Around 3PM ET on April 17th, Switter — a social media space for sex workers — went offline. Its disappearance, however temporary, indicated the FOSTA-driven loss of yet another haven for sex workers, this time in the form of content distribution network Cloudflare. According to Switter founder Assembly Four, the company received an email from Cloudflare’s legal department indicating that it would be terminating its service due to terms of service violations.
Historically, Cloudflare has been careful about what it bans from its platform. Its most high-profile ban was notorious neo-Nazi site the Daily Stormer; at the time, Cloudflare CEO Matthew Prince told The Verge that “this was my decision, I don’t think it’s Cloudflare’s policy and I think it’s an extremely dangerous decision in a lot of ways.” Under the Allow States and Victims to Fight Online Sex Trafficking Act (FOSTA), however, companies are acting conservatively to avoid potential litigation. “We’re big fans of helping build better internet,” Cloudflare’s general counsel Doug Kramer tells The Verge. “That’s what we do. We try to make it secure. We try to make it function well. But we also have an obligation to comply with the law.”
FOSTA, signed by President Trump on April 11th, aims to fight sex trafficking by reducing legal protections for online platforms. The conflation of consensual sex work with sex trafficking, as well as the threat of litigation for websites, has already lead to a crackdown on Google Drive, social media, and more. FOSTA is, simply put, “a bad law,” Kramer says, that is spreading a great deal of uncertainty. “We’re trying to figure out how law enforcement is going to apply it,” Kramer says. “We’re trying to figure out what our customers are going to do and operate within that space.”
FOSTA is, simply put, “a bad law”
Assembly Four created Switter on Mastodon recently as a safe place for sex workers to gather as their spaces have been disappearing from the internet. According to Mastodon Network Monitoring, Switter is currently the fifth largest instance with more than 48,000 users. Lola Hunt, an Australian escort working with Assembly Four, told The Verge via email that Cloudflare’s removal is going to increase their costs. “We were working on a plan to move off Cloudflare just in case, but didn’t expect it to happen so soon and without warning, especially given Cloudflare’s previous stances on freedom of speech and privacy,” Hunt says. “We are worried we won’t be the only casualty in the fight for sex workers’ rights to have an online presence, not to mention any other community the US government deems inappropriate.”
Kramer says that Cloudflare fought FOSTA through its legislative process and the company believes there is work to be done even now to amend that law. “The law does not answer fundamental questions about who it is meant to encompass, and whether it’s meant to encompass deep infrastructure companies like Cloudflare,” he says. “There’s a lot of uncertainty about the way the law is written, and so it will take some time to figure out the way that the law is being applied and the way that people are reacting to the law for that to become clarified.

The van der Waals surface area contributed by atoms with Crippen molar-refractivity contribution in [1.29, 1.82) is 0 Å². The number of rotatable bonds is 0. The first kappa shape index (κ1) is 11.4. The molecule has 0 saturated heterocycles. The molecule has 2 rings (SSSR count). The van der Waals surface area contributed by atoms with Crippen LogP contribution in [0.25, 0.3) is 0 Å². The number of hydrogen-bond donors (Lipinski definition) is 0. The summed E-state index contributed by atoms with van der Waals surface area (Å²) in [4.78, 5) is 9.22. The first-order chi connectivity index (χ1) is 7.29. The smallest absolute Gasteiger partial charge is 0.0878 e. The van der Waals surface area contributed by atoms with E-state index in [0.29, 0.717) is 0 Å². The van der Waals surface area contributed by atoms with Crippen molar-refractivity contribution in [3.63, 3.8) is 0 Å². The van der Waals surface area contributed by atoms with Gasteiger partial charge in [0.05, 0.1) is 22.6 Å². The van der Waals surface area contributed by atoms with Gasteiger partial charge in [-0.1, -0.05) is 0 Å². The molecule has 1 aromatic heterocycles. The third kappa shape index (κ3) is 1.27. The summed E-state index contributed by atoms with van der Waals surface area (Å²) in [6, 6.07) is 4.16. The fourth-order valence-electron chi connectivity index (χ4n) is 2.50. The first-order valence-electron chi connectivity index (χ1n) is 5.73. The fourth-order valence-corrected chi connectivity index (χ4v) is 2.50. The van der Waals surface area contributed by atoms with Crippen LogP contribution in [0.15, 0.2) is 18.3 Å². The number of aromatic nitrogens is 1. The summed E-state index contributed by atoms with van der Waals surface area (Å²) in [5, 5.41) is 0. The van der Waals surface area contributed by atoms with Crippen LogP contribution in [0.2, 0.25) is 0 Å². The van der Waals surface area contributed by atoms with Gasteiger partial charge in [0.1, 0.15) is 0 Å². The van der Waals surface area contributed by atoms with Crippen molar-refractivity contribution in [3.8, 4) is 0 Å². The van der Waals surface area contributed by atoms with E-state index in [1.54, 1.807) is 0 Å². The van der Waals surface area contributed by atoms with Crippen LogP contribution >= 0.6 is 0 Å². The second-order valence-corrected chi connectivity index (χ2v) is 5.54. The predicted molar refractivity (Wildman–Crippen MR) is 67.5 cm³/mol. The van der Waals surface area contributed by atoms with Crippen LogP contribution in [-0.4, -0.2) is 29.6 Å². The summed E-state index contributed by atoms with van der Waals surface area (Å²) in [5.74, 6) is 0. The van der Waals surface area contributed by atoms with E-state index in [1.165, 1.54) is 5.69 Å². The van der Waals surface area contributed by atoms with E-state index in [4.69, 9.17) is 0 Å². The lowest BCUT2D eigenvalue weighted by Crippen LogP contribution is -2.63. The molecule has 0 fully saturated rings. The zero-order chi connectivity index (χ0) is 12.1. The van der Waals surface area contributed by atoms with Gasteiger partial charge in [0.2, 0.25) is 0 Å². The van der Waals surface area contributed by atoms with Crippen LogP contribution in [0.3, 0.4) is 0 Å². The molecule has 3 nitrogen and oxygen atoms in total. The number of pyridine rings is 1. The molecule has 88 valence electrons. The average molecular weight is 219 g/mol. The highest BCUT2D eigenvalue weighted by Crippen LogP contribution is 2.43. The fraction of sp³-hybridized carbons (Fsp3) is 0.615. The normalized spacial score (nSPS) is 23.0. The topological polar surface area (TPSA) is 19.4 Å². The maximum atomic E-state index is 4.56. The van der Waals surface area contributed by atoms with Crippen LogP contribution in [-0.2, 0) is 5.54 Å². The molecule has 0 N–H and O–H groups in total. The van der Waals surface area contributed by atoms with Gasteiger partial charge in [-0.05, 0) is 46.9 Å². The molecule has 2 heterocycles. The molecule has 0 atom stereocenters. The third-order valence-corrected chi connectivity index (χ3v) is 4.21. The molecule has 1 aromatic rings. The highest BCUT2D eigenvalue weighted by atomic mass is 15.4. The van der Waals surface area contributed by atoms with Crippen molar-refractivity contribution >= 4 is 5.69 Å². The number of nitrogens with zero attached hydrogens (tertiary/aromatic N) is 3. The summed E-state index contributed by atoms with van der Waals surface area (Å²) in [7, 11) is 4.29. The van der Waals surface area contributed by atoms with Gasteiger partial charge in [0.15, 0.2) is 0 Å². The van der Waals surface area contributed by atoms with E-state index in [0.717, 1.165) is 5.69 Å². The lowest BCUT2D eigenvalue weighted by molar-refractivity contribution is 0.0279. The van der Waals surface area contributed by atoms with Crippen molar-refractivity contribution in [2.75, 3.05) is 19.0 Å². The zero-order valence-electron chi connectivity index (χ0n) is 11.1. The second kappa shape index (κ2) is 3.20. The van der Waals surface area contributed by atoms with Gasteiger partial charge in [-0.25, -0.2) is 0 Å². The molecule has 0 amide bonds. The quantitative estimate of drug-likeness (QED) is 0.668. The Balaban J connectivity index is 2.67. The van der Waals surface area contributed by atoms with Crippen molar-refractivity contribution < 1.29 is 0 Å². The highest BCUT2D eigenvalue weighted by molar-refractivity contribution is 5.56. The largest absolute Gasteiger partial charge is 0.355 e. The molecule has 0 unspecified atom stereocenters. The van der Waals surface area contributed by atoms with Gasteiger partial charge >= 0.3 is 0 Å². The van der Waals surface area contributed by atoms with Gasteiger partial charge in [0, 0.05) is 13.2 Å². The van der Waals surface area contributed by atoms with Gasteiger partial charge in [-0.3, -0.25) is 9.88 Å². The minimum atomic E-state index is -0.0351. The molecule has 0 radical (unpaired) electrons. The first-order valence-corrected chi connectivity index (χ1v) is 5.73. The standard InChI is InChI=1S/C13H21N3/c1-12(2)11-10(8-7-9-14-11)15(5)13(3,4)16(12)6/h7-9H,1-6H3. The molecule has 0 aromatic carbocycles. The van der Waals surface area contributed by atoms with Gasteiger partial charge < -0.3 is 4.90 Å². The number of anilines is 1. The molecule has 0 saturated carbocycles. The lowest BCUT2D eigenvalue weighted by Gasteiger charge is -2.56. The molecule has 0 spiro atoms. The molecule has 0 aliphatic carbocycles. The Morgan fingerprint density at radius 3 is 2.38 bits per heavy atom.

“make no mistake, this is a real threat”
“In the meantime we’re making sure that we are doing the best we can to both comply with the law, which we are in obligation to do, but also making sure that the internet can function as well as it has through history. But make no mistake, this is a real threat to the ability of the internet to continue to function the way that it has throughout history.”
It’s worth noting that in a post last year following the Daily Stormer’s ban, Prince wrote that “without a clear framework as a guide for content regulation, a small number of companies will largely determine what can and cannot be online.” According to Prince, “it may be that if you’re going to put content on the Internet you’ll need to use a company with a giant network like Cloudflare, Google, Microsoft, Facebook, Amazon, or Alibaba.”
Kramer says when and if FOSTA is clarified, it’s possible that Cloudflare may update its current approach, including reversing Switter’s ban. For now, Switter has moved to another CDN provider, though Assembly Four has declined to share details in the interest of not having to move again. “Switter, for many people, has become their main point of contact for communication between them and other workers as well as them and clients,” Hunt tells The Verge. “Especially after the closure of [Backpage] we saw a rise in member sign ups. Many people looking for a platform which won’t boot them off for how they make a living.”